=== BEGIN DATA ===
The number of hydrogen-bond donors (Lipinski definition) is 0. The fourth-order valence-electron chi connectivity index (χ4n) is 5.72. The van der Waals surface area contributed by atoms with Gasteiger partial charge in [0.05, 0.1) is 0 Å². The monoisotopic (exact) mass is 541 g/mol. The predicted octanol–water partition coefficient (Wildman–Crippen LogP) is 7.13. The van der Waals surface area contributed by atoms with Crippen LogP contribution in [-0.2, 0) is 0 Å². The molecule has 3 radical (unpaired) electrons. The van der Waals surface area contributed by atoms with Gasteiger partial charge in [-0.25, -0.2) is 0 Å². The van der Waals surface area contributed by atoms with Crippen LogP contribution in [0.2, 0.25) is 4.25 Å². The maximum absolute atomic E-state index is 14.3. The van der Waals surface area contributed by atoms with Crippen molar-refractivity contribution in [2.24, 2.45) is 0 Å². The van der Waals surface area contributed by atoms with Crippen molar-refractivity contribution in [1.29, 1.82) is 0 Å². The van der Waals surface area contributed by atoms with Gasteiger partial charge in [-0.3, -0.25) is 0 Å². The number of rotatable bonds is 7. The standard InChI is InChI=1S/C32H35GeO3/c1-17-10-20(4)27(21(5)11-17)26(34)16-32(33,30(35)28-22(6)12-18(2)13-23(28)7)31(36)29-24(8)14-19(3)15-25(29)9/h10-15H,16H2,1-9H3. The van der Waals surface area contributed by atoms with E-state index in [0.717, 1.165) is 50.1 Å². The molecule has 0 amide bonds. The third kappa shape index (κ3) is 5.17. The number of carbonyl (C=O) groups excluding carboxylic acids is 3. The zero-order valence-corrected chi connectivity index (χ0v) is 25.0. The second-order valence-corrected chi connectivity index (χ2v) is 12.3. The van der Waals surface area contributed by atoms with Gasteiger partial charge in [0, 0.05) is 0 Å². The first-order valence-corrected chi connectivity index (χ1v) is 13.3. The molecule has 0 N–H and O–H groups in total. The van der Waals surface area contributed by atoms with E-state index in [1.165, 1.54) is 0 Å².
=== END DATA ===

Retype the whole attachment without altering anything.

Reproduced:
The number of hydrogen-bond donors (Lipinski definition) is 0. The fourth-order valence-electron chi connectivity index (χ4n) is 5.72. The van der Waals surface area contributed by atoms with Gasteiger partial charge in [0.05, 0.1) is 0 Å². The monoisotopic (exact) mass is 541 g/mol. The predicted octanol–water partition coefficient (Wildman–Crippen LogP) is 7.13. The van der Waals surface area contributed by atoms with Crippen LogP contribution in [-0.2, 0) is 0 Å². The molecule has 3 radical (unpaired) electrons. The van der Waals surface area contributed by atoms with Gasteiger partial charge in [-0.25, -0.2) is 0 Å². The van der Waals surface area contributed by atoms with Crippen LogP contribution in [0.2, 0.25) is 4.25 Å². The maximum absolute atomic E-state index is 14.3. The van der Waals surface area contributed by atoms with Crippen molar-refractivity contribution in [2.24, 2.45) is 0 Å². The van der Waals surface area contributed by atoms with Crippen molar-refractivity contribution in [1.29, 1.82) is 0 Å². The van der Waals surface area contributed by atoms with Gasteiger partial charge in [-0.3, -0.25) is 0 Å². The number of rotatable bonds is 7. The standard InChI is InChI=1S/C32H35GeO3/c1-17-10-20(4)27(21(5)11-17)26(34)16-32(33,30(35)28-22(6)12-18(2)13-23(28)7)31(36)29-24(8)14-19(3)15-25(29)9/h10-15H,16H2,1-9H3. The van der Waals surface area contributed by atoms with E-state index in [0.717, 1.165) is 50.1 Å². The molecule has 0 amide bonds. The third kappa shape index (κ3) is 5.17. The number of carbonyl (C=O) groups excluding carboxylic acids is 3. The zero-order valence-corrected chi connectivity index (χ0v) is 25.0. The second-order valence-corrected chi connectivity index (χ2v) is 12.3. The van der Waals surface area contributed by atoms with Gasteiger partial charge in [0, 0.05) is 0 Å². The first-order valence-corrected chi connectivity index (χ1v) is 13.3. The molecule has 0 N–H and O–H groups in total. The van der Waals surface area contributed by atoms with E-state index in [1.165, 1.54) is 0 Å².